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Melissa Harris-Lacewell is Associate Professor of Politics and African American Studies at Princeton University. She is the author of the award-winning book, Barbershops, Bibles, and BET: Everyday Talk and Black[…]

A Southern girl from a family of academics.

Question: Who are you?

Harris-Lacewell: I’m Melissa Harris-Lacewell.  And I’m an Associate Professor of Politics and African-American Studies at Princeton University.Well that may be a tough question.   I mean I grew up in Virginia.  My father was a professor at the University of Virginia for 25 years, so I grew up in a small town – Charlottesville.  And then when I was an adolescent, we moved to Chesterfield, Virginia, which is just outside of Richmond.  So I grew up in the South, went to college and graduate school in North Carolina, so I’m very much kind of a Southeastern girl.  But although that’s true, my parents are from very disparate places.

Question: What did you think you’d be doing professionally when you were young?

Harris-Lacewell: Oh gosh.  Who knows?  I don’t know if I thought about a profession.  I suspected I always planned to work.  It never occurred to me that I would be anything other than someone working.  My father is a college professor.  His twin brother is a college professor.  My mother met my dad while working on her PhD, and her brother is a college professor.  So I suspect that it’s probably the most . . . single most common profession in my family, is being a college professor.  But it’s not as though I sort of thought from childhood, “Oh yes, this is what I’ll go on and do.”  I can remember being in the eighth grade and wanting to be an archeologist.  I can remember being in high school and wanting to be a novelist.  But I guess I got good at being in school and thought it was a good idea never to leave.

Question: Who was your biggest influence?

Harris-Lacewell: Well certainly within my household my mother is a huge, towing figure – a little tiny woman, but a towering figure.  And if there was one thing sort of intellectually I learned most from my mom it was reading.  So even now my mother is a voracious reader – three of four books a week, always, all the time.  Even while working full time.  Even when she was a single parent in raising us, she always read three or four books a week.  So there was certainly that.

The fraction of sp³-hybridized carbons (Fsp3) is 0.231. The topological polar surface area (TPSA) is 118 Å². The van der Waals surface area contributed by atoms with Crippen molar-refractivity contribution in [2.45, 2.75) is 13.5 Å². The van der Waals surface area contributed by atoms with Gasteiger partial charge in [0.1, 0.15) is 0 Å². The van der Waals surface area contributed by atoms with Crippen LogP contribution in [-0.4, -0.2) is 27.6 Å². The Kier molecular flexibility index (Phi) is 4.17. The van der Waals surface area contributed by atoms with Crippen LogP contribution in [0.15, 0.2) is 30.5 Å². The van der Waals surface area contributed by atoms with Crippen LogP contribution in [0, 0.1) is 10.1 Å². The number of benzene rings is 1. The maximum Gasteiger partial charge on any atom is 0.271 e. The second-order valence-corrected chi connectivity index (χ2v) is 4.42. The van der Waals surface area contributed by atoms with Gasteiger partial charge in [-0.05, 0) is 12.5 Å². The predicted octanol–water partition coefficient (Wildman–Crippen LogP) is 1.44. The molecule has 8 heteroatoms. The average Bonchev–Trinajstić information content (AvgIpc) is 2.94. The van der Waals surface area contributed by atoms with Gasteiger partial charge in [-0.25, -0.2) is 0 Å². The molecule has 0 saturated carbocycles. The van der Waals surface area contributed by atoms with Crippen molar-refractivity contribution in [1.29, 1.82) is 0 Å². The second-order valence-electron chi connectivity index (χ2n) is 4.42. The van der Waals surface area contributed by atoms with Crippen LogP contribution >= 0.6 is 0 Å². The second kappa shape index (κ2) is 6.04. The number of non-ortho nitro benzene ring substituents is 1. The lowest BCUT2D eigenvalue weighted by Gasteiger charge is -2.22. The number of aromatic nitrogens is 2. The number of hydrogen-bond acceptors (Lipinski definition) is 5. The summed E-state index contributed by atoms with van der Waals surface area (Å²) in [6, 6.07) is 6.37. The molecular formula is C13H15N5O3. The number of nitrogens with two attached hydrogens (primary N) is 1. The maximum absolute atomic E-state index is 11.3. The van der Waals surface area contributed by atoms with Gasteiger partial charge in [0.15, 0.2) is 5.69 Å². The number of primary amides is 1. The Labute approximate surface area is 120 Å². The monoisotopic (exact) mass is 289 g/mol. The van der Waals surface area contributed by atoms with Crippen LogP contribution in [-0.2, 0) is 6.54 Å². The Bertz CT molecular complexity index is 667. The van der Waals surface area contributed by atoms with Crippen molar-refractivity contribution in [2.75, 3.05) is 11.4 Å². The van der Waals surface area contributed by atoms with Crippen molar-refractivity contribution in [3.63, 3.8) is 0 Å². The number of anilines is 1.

I had amazing teachers at various points, so I remember very well my eighth grade English teacher who taught us “The Hobbit,” and I got very engaged in English at that point.  I also had an amazing tenth grade English teacher who helped me to make the decision to go off to college early.  So I’m officially a high school dropout.  I don’t have a high school diploma.  I just left after my junior year and went off to college.  And then once I was in college, probably the two most important influences . . . so my main advisor, Maya Angelou, who was a professor at Wake Forest University while I was there.  And I learned not even so much sort of the classroom from Dr. Angelou, but I watched a lot how she moved through the world; how she comported herself towards her students, towards the people who worked for her.  I throw the same kind of Thanksgiving dinner every year that Maya Angelou used to throw; a much smaller scale, but she was a person who would bring together everyone from her hairdresser and her driver to Oprah Winfrey all around this huge Thanksgiving dinner table.  And so I learned a lot from her just about sort of the notions that we can learn something from everyone in our lives, not just the famous, and important, and smart, and degreed people.

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